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Of nightmares ever waking

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On Helcaraxë, nightmares are his constant companions. 

At night, the darkness brings only the memory of blood, and even deep in sleep he can smell it, a sick metallic tang that catches in his throat and wakes him, retching. It is amazing, he thinks, how it can permeate all of his senses in sleep: the smell of it; the feel of it, slick on his hands and coating his sword; Valar, the taste of it when he wipes the back of his hand across his mouth; the color, deep and rich and red, and it drags forth twisted memories of rich, red hair, shining in the twilight, spread out beneath him –

But the sound, of course, is the worst. Because the screams never cease, even in the waking hours.

They follow him as he trudges across the end of the world. They ring in his ears, accusatory, even as he tries to stir his people to song, even as he seeks to rally them with cheer and forced good humor.

And then people start to die, and the screams become real. 

The nightmares come, painted in flame, wreathed in the oily smoke of Losgar, blazing with the agony of betrayal. 

How could you leave us? 

His dreams wrap him in fire, worse even than the blood, and somewhere in his nightmare someone is laughing, and the flames entwine him like whips, and he struggles back to consciousness, gasping, crying out. 

How could you leave me?  

He is not sure which is worse, the horrors that come when he sleeps or the waking, cruelly mundane horrors that present themselves by day. But of course, the waking ones are worse. Parents unable to rouse their children, keening their agony to the winds. Those white, lifeless bodies, frozen to the ice each morning, too stiff even for them to move or bury. They leave them there, lacking the energy to consecrate their dead, and those huddled, abandoned forms haunt him as much as the bodies at Alqualondë. 

We have forsaken them.

Cold claims dozens; exposure and despair dozens more; and then the chasm, the invisible, waiting maw, that seizes seven unsuspecting elves. Among them, Elenwë. 

He is already seizing an axe and a rope, making to chip an anchor into this ice that he might rappel down into the darkness, but his father is grabbing his shoulder, holding him back.

“None could have survived such a fall,” he says quietly, “and I would not lose more to it.” 

He wants to scream then, to grip his father and shake him, to force him to look at Turukáno, bent double by grief, tears frozen on his anguished face, his voice a thin wail on the unforgiving wind. He wants to point towards little Itarillë, so small and cold, as Irissë holds her close, turns her away from her mother’s broken body and her father’s agony. 

But then he looks into Nolofinwë’s face and knows that none of that would be necessary, for his father sees it all, and the pain written across his features is beyond that of a father, or grandfather – it is the grief of a king for his people. Full King in heart, he thinks. The Spirit of Fire has nothing on you.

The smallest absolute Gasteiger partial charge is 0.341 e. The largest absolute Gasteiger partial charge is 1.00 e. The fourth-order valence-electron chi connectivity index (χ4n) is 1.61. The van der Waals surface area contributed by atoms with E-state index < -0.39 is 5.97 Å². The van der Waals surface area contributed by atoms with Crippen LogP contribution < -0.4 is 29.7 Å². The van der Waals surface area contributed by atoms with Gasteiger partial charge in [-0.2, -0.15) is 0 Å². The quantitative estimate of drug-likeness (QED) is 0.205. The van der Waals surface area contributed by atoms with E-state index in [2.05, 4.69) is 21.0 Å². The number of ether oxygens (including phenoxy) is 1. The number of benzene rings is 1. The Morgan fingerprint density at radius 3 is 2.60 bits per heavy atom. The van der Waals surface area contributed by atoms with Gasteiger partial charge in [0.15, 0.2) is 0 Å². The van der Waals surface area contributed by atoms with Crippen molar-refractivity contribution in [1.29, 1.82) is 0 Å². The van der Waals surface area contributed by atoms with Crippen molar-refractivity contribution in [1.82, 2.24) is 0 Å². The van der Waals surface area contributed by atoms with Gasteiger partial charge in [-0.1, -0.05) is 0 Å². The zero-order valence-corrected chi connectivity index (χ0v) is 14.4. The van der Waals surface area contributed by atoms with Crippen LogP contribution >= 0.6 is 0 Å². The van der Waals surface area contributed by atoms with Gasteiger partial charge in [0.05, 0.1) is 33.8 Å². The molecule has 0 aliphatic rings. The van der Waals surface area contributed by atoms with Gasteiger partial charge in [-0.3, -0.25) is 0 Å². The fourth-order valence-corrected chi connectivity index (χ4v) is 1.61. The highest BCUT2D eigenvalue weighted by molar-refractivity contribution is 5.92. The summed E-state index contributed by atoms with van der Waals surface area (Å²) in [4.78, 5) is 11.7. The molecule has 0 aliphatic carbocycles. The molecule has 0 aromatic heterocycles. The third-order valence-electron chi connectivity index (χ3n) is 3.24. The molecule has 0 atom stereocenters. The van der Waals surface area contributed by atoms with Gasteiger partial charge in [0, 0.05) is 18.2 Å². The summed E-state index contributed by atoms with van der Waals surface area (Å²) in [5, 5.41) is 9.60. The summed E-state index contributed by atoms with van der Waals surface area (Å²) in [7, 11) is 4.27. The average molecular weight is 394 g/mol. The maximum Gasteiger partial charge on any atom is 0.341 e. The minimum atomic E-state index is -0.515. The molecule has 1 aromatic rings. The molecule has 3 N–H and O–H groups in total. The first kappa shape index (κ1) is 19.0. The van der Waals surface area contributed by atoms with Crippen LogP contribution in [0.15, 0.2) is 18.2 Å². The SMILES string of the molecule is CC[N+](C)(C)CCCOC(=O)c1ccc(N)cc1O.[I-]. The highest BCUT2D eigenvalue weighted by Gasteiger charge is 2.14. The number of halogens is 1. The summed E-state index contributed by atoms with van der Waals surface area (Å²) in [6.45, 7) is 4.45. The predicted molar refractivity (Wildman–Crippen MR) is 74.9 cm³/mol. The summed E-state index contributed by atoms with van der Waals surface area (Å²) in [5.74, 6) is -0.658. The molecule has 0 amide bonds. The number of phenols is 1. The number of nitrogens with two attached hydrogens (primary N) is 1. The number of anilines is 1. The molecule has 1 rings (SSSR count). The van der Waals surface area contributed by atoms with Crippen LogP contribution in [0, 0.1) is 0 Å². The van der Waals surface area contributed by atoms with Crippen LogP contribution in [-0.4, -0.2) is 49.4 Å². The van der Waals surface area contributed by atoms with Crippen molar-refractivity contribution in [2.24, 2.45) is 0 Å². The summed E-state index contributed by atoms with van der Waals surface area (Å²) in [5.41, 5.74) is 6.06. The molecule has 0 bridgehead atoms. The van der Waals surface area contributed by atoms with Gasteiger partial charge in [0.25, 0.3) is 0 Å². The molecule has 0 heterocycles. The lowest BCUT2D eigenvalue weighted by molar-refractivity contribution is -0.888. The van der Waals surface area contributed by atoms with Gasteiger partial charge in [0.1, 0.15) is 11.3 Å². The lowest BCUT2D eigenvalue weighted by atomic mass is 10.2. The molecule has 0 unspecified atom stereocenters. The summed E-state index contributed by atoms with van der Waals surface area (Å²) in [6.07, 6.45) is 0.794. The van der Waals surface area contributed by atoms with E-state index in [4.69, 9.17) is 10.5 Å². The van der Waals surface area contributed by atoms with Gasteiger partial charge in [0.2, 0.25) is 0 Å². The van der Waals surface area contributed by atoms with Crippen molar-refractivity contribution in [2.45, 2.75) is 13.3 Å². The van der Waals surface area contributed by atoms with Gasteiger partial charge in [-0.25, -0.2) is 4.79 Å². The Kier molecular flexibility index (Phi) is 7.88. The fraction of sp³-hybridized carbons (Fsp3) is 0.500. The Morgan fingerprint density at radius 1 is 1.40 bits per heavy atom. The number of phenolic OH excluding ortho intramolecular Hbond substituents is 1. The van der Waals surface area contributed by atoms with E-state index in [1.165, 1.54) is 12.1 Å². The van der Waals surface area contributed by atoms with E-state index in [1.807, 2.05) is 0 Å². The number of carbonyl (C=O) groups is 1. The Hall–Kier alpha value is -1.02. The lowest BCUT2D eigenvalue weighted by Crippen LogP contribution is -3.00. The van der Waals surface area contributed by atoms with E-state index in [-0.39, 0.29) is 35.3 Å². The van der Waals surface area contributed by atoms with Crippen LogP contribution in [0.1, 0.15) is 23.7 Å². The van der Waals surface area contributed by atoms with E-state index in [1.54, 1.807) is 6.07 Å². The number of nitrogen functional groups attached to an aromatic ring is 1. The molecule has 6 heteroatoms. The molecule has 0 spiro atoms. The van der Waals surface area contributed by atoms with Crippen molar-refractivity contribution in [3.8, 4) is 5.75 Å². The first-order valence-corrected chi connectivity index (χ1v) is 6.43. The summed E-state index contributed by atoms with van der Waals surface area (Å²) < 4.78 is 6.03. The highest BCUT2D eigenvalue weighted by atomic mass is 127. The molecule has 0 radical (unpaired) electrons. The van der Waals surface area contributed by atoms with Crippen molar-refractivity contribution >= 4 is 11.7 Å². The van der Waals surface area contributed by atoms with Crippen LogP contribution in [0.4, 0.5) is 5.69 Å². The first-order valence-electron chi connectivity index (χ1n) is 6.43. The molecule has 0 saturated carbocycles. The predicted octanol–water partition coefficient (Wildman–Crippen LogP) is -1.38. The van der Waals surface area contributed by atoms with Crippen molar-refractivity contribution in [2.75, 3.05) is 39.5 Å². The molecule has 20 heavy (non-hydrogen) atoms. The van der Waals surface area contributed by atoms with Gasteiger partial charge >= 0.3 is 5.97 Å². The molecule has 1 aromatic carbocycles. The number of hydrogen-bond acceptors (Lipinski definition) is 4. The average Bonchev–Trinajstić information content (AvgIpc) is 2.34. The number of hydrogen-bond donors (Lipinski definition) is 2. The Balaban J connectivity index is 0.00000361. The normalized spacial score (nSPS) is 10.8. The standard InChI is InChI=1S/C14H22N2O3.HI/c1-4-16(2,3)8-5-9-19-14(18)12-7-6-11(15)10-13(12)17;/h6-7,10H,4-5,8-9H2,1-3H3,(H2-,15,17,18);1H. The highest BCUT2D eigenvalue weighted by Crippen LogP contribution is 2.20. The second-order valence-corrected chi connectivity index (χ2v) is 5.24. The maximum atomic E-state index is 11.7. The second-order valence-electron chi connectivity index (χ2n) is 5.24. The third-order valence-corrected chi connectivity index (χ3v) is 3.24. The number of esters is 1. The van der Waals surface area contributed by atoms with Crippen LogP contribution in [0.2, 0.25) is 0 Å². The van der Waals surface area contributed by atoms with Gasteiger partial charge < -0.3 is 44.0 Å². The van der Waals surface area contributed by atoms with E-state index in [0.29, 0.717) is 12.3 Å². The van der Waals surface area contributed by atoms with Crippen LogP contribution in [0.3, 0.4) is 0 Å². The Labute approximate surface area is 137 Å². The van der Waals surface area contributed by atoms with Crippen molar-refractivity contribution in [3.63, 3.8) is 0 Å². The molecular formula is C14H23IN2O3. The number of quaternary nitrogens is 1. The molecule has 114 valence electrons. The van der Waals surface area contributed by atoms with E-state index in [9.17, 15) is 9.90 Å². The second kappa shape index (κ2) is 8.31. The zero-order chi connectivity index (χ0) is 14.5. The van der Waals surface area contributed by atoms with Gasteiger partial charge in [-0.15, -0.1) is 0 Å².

And so he drops his rope and instead sinks to his knees beside Turukáno, wrapping his arms around his brother and hauling him to his feet, whispering, “You must keep going, brother, you must, for your daughter if not yourself.” 

But thereafter Turukáno walks as the dead reanimated, and Findekáno despairs of seeing joy in his little brother’s face ever again. 

Look what you have done to us!

At night he shakes in his tent, despairing, afraid to sleep and loath to be awake, and part of him yearns to dream of the fire, for at least it would keep him warm, but he fears to dream of a certain flaming figure in particular, and he dreads those dreams all the more for how much he desires them. 

And so he shivers, and stays awake, until a tall figure comes to him in the darkness, and wraps him in long arms and golden hair, and he allows himself to weep against Findaráto’s breast, and Findaráto says nothing, but offers what comfort he can. 

Do you think of me? He wonders, as Findaráto cards absent fingers through his hair, now stiff and brittle from the ice and the filth of their journey. Do you think of me as I was, young and strong and full of joy, full of faith in you, in your love, alive at your touch? Or do you imagine me as I am now, thin and cracked and weather-worn, a murderer for love of you? 

Do you think of me at all? He demands of his flame-haired ghost. Do you wonder if I have taken another lover? Would it even occur to you to wonder such a thing? And he presses his lips savagely to Findaráto’s throat, and Findaráto pulls in his breath, his hand tightening in Findekáno’s hair, but he doesn’t pull away. 

Ghosts and nightmares and bitter dreams, he thinks, but he sings by day and carries Itarillë on his back. I will not let you conquer me. He tells jokes that set the children laughing and make even grim-faced Arakáno crack a smile. (But never Turukáno.) 

And when the grey mountains of Middle Earth at last stretch before them, he lifts his voice and joins the silver call of the trumpets, and wills the demons away. 

I will not let you make me cold, he thinks, and turns his face to the light.